• The eagles make their first flights in July-August, the time when the lake shore and the Guidou reserve are over-frequented, which does not facilitate their return to nature with frequent disturbances when they have not yet mastered flight very well.

As a result we have decided for the next few years to modify the release process by allowing the eaglets maximum time with their parents without using the double nest. When we see that natural tensions between young people and parents arise. We take the youngsters to a large aviary where they can learn to fly, get to know other animals and learn to fish in a large fish tank.

This development will allow the eaglets to be released at the very beginning of September, without a sudden break with their parents and with the possibility of staying as long as they want near them.

pose balise

Scientific research

The eagle reintroduction project in the Lake Geneva basin will allow many scientists to analyze the data provided by the video surveillance of the birds, the GPS tracking, and the field observations. Publications will regularly report on the progress made by the scientists with whom we collaborate. The work will focus on the following main points :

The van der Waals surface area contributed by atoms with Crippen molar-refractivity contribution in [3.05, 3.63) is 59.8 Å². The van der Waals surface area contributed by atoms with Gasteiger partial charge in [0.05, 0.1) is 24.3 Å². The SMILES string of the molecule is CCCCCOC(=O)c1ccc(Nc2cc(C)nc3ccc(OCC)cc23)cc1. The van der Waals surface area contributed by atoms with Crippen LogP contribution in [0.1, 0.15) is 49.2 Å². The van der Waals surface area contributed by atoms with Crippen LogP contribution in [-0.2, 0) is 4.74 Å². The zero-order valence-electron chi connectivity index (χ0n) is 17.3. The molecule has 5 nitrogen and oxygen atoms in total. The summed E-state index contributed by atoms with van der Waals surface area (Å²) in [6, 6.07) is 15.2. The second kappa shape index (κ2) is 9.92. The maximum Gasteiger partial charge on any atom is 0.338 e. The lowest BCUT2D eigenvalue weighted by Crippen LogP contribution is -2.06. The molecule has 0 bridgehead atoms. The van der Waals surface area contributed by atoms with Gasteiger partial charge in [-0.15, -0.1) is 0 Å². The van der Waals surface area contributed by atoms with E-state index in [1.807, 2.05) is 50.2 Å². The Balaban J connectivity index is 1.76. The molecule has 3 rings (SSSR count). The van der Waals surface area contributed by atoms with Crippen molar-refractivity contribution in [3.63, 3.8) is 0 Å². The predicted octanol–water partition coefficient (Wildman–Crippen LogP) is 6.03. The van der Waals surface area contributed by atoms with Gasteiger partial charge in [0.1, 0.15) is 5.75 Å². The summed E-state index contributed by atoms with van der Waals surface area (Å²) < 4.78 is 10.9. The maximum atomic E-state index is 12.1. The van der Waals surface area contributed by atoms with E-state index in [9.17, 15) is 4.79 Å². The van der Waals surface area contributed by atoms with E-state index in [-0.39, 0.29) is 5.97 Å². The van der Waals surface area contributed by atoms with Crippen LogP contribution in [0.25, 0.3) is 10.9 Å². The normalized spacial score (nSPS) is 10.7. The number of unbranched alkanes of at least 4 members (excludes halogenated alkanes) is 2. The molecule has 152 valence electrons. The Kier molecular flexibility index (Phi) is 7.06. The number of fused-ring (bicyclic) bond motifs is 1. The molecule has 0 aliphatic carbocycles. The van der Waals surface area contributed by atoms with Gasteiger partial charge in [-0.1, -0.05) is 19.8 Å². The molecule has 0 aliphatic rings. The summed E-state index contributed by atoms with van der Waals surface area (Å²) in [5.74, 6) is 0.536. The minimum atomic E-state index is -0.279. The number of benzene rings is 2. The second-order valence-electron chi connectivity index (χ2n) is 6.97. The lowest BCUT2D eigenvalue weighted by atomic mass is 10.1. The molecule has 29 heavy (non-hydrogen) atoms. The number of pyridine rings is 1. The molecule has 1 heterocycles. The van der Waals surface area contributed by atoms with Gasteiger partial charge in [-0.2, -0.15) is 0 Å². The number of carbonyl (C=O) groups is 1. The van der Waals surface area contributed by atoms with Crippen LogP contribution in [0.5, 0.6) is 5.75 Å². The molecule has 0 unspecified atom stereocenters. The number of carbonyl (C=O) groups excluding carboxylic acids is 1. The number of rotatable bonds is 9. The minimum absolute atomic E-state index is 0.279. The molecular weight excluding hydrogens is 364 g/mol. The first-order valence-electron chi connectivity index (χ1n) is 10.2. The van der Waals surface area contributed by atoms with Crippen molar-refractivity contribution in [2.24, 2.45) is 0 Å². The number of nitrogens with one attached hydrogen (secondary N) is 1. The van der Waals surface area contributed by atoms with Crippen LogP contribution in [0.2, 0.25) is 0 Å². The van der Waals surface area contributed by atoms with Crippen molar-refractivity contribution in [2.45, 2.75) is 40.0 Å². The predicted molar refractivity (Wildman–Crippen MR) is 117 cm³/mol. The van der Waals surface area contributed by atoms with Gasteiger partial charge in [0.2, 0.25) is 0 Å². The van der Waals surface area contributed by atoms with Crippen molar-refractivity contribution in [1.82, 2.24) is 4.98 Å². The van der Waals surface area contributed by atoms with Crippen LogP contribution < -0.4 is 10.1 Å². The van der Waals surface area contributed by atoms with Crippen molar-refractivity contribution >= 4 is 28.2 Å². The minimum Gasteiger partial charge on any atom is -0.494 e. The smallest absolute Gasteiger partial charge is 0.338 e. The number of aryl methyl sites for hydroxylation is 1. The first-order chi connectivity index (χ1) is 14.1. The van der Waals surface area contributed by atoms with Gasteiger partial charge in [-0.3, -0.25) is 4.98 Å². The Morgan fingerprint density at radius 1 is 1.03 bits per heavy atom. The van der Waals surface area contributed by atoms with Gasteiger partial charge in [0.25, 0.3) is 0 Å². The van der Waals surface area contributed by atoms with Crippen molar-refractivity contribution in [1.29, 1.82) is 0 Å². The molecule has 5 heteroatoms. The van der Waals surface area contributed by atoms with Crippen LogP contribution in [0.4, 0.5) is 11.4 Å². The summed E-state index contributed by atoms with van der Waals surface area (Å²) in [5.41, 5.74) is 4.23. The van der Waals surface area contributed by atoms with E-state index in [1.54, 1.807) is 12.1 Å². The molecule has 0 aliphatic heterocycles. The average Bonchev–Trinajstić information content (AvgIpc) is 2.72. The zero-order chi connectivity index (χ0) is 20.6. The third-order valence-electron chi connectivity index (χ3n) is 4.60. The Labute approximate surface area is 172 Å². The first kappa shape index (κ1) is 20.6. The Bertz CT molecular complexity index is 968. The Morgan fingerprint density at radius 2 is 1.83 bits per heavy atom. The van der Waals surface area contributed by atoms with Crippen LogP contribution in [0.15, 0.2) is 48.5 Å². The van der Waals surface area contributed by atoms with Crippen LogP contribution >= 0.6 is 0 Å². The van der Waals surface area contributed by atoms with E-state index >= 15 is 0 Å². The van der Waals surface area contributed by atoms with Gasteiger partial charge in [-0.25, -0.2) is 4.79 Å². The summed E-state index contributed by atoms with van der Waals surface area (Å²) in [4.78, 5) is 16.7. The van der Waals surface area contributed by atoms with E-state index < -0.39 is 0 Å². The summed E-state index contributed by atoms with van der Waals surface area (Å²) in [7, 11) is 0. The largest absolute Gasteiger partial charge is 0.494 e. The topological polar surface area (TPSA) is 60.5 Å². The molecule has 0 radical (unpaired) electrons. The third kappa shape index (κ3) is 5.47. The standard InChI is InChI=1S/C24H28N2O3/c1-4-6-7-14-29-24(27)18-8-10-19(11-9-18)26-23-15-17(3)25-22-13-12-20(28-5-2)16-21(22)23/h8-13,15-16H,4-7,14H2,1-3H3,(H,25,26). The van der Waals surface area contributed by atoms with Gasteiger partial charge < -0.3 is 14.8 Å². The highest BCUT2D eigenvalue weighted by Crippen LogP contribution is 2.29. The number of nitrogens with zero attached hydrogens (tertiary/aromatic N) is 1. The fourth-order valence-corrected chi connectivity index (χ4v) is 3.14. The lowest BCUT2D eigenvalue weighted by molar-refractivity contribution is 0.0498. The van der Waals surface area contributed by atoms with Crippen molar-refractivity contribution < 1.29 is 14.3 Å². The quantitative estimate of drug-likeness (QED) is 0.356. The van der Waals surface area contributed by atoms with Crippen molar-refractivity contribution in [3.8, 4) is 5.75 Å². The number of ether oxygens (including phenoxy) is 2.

Validation of parental hacking technique : The originality of this reintroduction project lies in this new release technique. The objective of the studies that will take place throughout the program (8 years) will try to verify if this new technique brings benefits on the young survival rate and the fixation of the birds on the territory, two crucial points of the reintroduction program.

Bird movement :Placing a GPS tag on each reintroduced eagle will allow us to follow bird movement.

Where do they go? How long do they stay in the reintroduction area? Will they join other populations?

These essential questions to understand the possible reconquest of the national territory will be analyzed by one of the best specialists of the question: Bernd Meybug.

The life cycle : The life cycles of birds will also be studied. Modern beacons allow us to know if the birds areactive or not, at what height they fly, how long they spend per day, if they fish or eat carrion…

We will also be able to study the causes of mortality of these eaglets and try to remedy.

Nature’s marvel. ©RemiChapeaublanc